Protecting Scottish coastal wetlands may be vital to mitigate the impacts of climate change, according to researchers at the University of St Andrews.
Coastal wetlands are one of the most threatened habitats on the planet, threatened by coastal development, rising sea levels and coastal erosion.
The wetlands play a vital role in trapping and storing carbon dioxide (CO2) that would otherwise be released into the atmosphere contributing to global warming.
According to researchers from the School of Geography and Sustainable Development, the degradation or damage of these ecosystems may cause the carbon to be released from the soil back into the atmosphere, at the same time compromising the lands ability to capture and store carbon in the future.
The researchers are working in partnership with the Scottish government to better understand the role that protecting the wetlands might play in mitigating and adapting to climate change.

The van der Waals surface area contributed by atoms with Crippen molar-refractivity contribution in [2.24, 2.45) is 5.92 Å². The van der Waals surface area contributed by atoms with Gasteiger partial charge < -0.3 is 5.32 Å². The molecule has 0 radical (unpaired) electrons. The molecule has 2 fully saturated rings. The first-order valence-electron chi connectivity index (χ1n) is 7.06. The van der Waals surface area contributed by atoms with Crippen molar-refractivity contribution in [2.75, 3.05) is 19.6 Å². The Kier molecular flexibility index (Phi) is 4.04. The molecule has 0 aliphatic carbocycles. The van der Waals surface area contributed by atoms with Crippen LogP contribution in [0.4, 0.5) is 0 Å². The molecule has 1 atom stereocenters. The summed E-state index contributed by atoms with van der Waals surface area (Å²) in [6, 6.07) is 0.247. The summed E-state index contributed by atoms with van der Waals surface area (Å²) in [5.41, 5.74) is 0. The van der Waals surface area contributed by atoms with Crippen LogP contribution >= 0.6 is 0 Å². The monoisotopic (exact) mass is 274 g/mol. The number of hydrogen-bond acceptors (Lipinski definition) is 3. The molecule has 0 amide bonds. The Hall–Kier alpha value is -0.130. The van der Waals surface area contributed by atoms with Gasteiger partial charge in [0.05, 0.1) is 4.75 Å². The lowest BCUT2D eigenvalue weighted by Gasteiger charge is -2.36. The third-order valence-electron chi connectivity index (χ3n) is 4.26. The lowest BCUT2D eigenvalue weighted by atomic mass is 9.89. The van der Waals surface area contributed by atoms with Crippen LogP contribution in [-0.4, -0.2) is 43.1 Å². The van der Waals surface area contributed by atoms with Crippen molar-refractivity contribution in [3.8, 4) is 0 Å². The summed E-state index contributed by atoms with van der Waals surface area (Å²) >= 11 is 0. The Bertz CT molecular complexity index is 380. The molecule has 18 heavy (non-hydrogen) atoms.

They hope to provide evidence that will influence government policies to protect and restore these habitats to maximise their carbon storage capabilities.
Project lead Professor Bill Austin said: ‘While the current Covid-19 lock-down is seriously impacting both field and laboratory activities, we have been seeking creative ways to develop desk-top research initiatives.
‘In this case, using existing mapping and field-data, we are able to deliver a new, first-order assessment of these carbon stores around Scotland.
‘Im delighted that Marine Scotland has funded this research, highlighting the Scottish Governments commitment to nature-based solutions to help tackle the global climate emergency.
‘As we transition out of the Covid-19 pandemic and our global economies begin to recover, I am encouraged that we can look forward to a greater understanding and appreciation of our environment. In some small way, I hope that our research will support that ambition.’
Late last year, a report published by the Environment Agency revealed that coastal towns will be the most affected by climate change. According to the report, 7,000 homes are at risk of coastal erosion, and 520,000 are in areas that have a high risk of coastal flooding.
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